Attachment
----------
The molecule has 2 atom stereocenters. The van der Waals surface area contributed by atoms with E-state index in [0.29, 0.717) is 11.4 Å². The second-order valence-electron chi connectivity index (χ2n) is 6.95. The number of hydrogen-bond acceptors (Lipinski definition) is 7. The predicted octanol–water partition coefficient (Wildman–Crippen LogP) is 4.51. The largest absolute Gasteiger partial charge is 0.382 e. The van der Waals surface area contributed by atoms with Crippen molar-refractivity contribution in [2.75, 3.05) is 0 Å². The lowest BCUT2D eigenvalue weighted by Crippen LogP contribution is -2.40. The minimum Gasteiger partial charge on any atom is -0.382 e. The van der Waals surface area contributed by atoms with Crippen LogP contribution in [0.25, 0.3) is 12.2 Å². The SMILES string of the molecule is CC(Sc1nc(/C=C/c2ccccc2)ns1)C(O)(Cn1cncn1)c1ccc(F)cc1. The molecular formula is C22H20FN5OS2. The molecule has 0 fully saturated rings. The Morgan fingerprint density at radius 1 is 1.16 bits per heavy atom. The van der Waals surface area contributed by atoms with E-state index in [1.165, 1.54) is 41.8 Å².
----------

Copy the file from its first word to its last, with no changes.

The molecule has 2 atom stereocenters. The van der Waals surface area contributed by atoms with E-state index in [0.29, 0.717) is 11.4 Å². The second-order valence-electron chi connectivity index (χ2n) is 6.95. The number of hydrogen-bond acceptors (Lipinski definition) is 7. The predicted octanol–water partition coefficient (Wildman–Crippen LogP) is 4.51. The largest absolute Gasteiger partial charge is 0.382 e. The van der Waals surface area contributed by atoms with Crippen molar-refractivity contribution in [2.75, 3.05) is 0 Å². The lowest BCUT2D eigenvalue weighted by Crippen LogP contribution is -2.40. The minimum Gasteiger partial charge on any atom is -0.382 e. The van der Waals surface area contributed by atoms with Crippen LogP contribution in [0.25, 0.3) is 12.2 Å². The SMILES string of the molecule is CC(Sc1nc(/C=C/c2ccccc2)ns1)C(O)(Cn1cncn1)c1ccc(F)cc1. The molecular formula is C22H20FN5OS2. The molecule has 0 fully saturated rings. The Morgan fingerprint density at radius 1 is 1.16 bits per heavy atom. The van der Waals surface area contributed by atoms with E-state index in [1.165, 1.54) is 41.8 Å².